The documents stated that the funding would come with “targeted measures to help ensure that those areas facing the greatest challenges make rapid improvement, particularly in reducing delayed transfers of care between NHS and social care services.”
“The current system is not fit for purpose and it is time we all admitted it”
In response, Janet Davies, the Royal College of Nursing’s chief executive and general secretary, said: “Some financial support for NHS STPs is welcome, but the government needs to clarify how many plans will be supported by this limited pot of money and guarantee that it will be channelled into struggling community services.
“Extra support for experienced clinicians to triage patients at A&Es is a sticking plaster,” she said. “If the government wants to properly support patients outside of hospitals and take care closer to home this needs to be organised in a way which integrates health and social care and is properly funded. The clinicians in A&E will needs to have access to community services, including patients’ own GPs.
“Investment in social care may help hospitals to discharge patients when medically ready and better support older and vulnerable people in their own home, but it is not a magic bullet,” noted Ms Davies.
“Hospitals and community services are chronically understaffed and nurses are working unpaid overtime to hold things together. Today’s budget has done nothing to keep patient services staffed at the right level for safe care and nothing to value nursing staff after six years of real-terms cuts to their pay,” she added.
“Social care is also about far more than just reducing delayed transfers from hospitals into the community”
Niall Dickson, chief executive of the NHS Confederation, which represents health service organisations across England, Wales and Northern Ireland, said: “The government has finally woken up to what many of us have been saying for some time – that hospitals and community services are desperately struggling, and that huge numbers of vulnerable older people are receiving inadequate or non-existent care.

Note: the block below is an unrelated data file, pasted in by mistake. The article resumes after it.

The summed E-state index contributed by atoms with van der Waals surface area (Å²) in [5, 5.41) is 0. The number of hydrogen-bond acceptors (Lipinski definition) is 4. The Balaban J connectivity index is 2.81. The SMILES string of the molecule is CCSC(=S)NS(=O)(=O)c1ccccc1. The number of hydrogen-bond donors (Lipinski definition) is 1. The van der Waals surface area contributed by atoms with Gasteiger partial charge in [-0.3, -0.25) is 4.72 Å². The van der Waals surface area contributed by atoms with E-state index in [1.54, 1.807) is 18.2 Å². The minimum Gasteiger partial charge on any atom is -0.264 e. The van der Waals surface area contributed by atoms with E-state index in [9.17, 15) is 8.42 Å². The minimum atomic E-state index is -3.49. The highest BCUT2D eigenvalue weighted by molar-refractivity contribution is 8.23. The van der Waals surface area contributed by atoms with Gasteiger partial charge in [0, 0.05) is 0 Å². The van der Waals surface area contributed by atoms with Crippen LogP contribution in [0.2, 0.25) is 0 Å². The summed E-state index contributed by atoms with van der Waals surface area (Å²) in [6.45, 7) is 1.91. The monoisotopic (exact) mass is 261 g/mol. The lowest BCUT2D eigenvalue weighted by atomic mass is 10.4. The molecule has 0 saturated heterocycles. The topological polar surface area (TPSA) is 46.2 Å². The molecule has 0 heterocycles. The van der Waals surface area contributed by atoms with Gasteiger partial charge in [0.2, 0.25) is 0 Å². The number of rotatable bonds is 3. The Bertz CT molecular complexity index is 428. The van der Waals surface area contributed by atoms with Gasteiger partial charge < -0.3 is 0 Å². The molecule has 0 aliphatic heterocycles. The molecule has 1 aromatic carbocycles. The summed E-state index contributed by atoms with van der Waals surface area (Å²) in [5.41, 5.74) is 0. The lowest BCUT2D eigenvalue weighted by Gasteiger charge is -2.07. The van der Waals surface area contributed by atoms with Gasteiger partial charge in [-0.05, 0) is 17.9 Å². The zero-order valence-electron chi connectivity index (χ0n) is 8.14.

“The extra funding will definitely help, but we await the details,” he said. “We also welcome the announcement of a green paper on the long-term funding of social care – let us hope this time it results in action and not more words.
“The promise of additional capital funding to support local transformation plans is also welcome, but again we await the detail. Without this money it will be impossible to develop the new services that are so desperately needed,” said Mr Dickson.
“We now urge the chancellor to continue listening,” he said. “While the social care review is important, we believe there is a need for a wider cross-party consensus based on objective evidence about what funding is needed for both health and social care over the longer term and how this should be paid for.
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He added: “The NHS and local government need to find new ways of working and of working together, which embrace prevention and help to keep people healthy for longer, thereby reducing pressure on overstretched services. The current system is not fit for purpose and it is time we all admitted it.”
Jonathan Bruce, managing director of agency Prestige Nursing + Care, said: “Today’s intervention – while long overdue – continues to fall short of what is needed and will ultimately do little to ease the crisis.”